• With: Michael Mukasey

    This is a rush transcript from "Journal Editorial Report," September 10, 2011. This copy may not be in its final form and may be updated.

    PAUL GIGOT, HOST: This week on the "Journal Editorial Report," 10 years after the September 11th attacks, former Attorney General Michael Mukasey reflects on the nature of the terrorist threat today and our policies for combating it.

    Plus, President Obama lays out his latest jobs agenda. Will any of it work? And can any of it pass a Republican house?

    And Rick Perry's debate debut. The Texas governor mixes it up with his chief rival and defends his views on Social Security. Will it hurt him as the campaign stretches on?

    Welcome to the "Journal Editorial Report." I'm Paul Gigot.

    As America prepares to mark the 10th anniversary of the September 11th attacks tomorrow and in the midst of new terror warnings, the debate continues over the nature of the al Qaeda threat today and the policies being used to combat it, including those employed over the last decade by the Bush and Obama administrations and by the New York City Police Department.

    Michael Mukasey is the former attorney general of the United States. And as a federal judge, he presided over the prosecution of the 1993 World Trade Center bombers.

    Judge, great to have you back on the program.

    MICHAEL MUKASEY, FORMER U.S. ATTORNEY GENERAL: Good to be here.

    GIGOT: So, Leon Panetta, now the defense secretary, former CIA director, said recently that al Qaeda is on the verge of strategic defeat. How does that sound to you? Plausible? And what does it say about the ongoing nature of the threat?

    MUKASEY: Sounds completely plausible. But regrettably, it doesn't say enough. We are not fighting a motorcycle gang called al Qaeda where there's some limited bunch of guys with the --

    (LAUGHTER)

    -- with the jackets that say al Qaeda on the back. As long as we get all of those, we are done. It's a very potent force, lots of assets, a great organization ability, obviously a great attraction, particularly when Usama bin Laden was alive, even under Ayman al Zawahiri.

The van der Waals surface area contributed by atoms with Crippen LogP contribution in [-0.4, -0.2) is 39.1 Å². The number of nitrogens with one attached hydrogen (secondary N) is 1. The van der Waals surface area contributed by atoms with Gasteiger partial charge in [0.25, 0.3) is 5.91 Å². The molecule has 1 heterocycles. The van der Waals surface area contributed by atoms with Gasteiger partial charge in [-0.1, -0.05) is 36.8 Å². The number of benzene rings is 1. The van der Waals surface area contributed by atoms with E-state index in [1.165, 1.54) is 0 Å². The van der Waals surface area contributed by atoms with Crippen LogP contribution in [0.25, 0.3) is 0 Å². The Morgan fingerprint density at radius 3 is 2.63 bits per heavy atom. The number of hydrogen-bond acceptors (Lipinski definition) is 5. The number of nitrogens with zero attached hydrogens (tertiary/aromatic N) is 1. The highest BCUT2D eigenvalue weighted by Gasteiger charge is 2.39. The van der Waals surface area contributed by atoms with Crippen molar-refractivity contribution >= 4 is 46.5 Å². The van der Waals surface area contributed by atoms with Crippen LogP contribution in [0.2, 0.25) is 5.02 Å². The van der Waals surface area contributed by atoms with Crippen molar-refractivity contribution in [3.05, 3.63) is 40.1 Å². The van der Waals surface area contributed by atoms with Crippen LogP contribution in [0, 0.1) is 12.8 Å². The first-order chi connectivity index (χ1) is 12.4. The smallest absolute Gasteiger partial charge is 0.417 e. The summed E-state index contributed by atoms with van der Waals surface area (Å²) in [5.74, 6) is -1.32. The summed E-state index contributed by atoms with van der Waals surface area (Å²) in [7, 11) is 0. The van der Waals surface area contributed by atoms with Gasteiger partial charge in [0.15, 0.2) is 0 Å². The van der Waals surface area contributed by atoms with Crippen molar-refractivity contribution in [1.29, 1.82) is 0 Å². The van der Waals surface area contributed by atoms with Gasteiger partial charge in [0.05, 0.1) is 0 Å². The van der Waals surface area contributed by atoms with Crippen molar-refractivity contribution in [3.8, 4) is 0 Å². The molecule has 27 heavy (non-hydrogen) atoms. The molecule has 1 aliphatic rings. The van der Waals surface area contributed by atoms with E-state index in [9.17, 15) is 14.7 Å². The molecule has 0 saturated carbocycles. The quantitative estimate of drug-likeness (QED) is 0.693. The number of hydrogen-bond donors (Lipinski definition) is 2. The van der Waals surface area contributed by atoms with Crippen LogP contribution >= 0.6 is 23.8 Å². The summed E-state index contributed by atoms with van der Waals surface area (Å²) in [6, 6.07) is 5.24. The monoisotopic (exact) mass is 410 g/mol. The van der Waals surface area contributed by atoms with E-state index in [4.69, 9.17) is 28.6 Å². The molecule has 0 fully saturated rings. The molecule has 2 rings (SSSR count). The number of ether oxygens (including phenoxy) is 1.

That said, they have been dealt an enormous blow, not only with the death of bin Laden but with the elimination of a cadre of upper echelon people. A lot of their best people are gone. But al Qaeda is not, by any means, a limited threat.

    GIGOT: So what have we done right since 9/11 to help us reduce the threat from at least some of al Qaeda?

    MUKASEY: A number of things. I think we have in place a robust intelligence-gathering system, thanks to Congress and the Bush administration. The Bush administration pushed it through. Congress passed it. Our intelligence gatherers are more enabled today, certainly, than they were on 9/11. And they have in place tools to use and they use them very effectively.

    GIGOT: So that terror surveillance program, in your view -- that was so controversial -- has been crucial?

    MUKASEY: It has been crucial. And it was initially implemented outside the Foreign Intelligence Surveillance Act.

    GIGOT: Right.

    MUKASEY: It was folded within the Foreign Intelligence Surveillance Act and continues to this day and continues to save lives. We had an interrogation program run by the CIA that also saved lives. We scrapped that. I think that's regrettable. Luckily, we don't need it as much today as we did then because we know a whole lot more about al Qaeda and other organizations than we did then. That was done to gather intelligence, a lot of which we already have.

    But what we don't have is a classified interrogation program that would allow us basically to say to anybody we capture, you better disclose information or else.

    GIGOT: So the attacks on that politically, which have reigned it in to where we can just use the Army Field Manuel basically, which is very limited. That is a setback in your view?

    MUKASEY: Big setback. That's been available on the Internet for years. It's used as a training manual by terrorists.

    GIGOT: So they know exactly what they're being trained --

    MUKASEY: Absolutely.

    GIGOT: -- to avoid?

    MUKASEY: Correct.

    GIGOT: So but you're saying that we don't have -- we may not need it now, but since the threat changes, evolves, we could, in the future, need it as much as we did in 2003?

    MUKASEY: At any minute. It depends on who we capture.

    GIGOT: So what else have we done wrong, do you think?

    MUKASEY: I think part of what we've done wrong is not to confront some very basic issues. We don't have a coherent detention policy. We don't --

    (CROSSTALK)

    GIGOT: But we have Guantanamo. That's still open. We have Bagram.

    (CROSSTALK)

    MUKASEY: Nobody is checking into Guantanamo. And that is, in part, due to a standoff between Congress and the president. The president tried to bring some people over here from Guantanamo to be tried in the southern district of New York and you'll recall the uproar.

    (LAUGHTER)

    GIGOT: I do, indeed, yes.

    MUKASEY: And Congress passed legislation making it impossible to bring anybody. As a result, nobody goes to Guantanamo. The last fellow we captured, Warsami (ph), was put on a ship so that he wasn't brought to Guantanamo. He could be taken off the ship and brought to the United States for trial. So now we have this binary choice. It's either military commissions or an Article III trial.

    GIGOT: Where should we go on that? Do we need -- obviously, you're suggesting we need a greater political debate on this and a new consensus.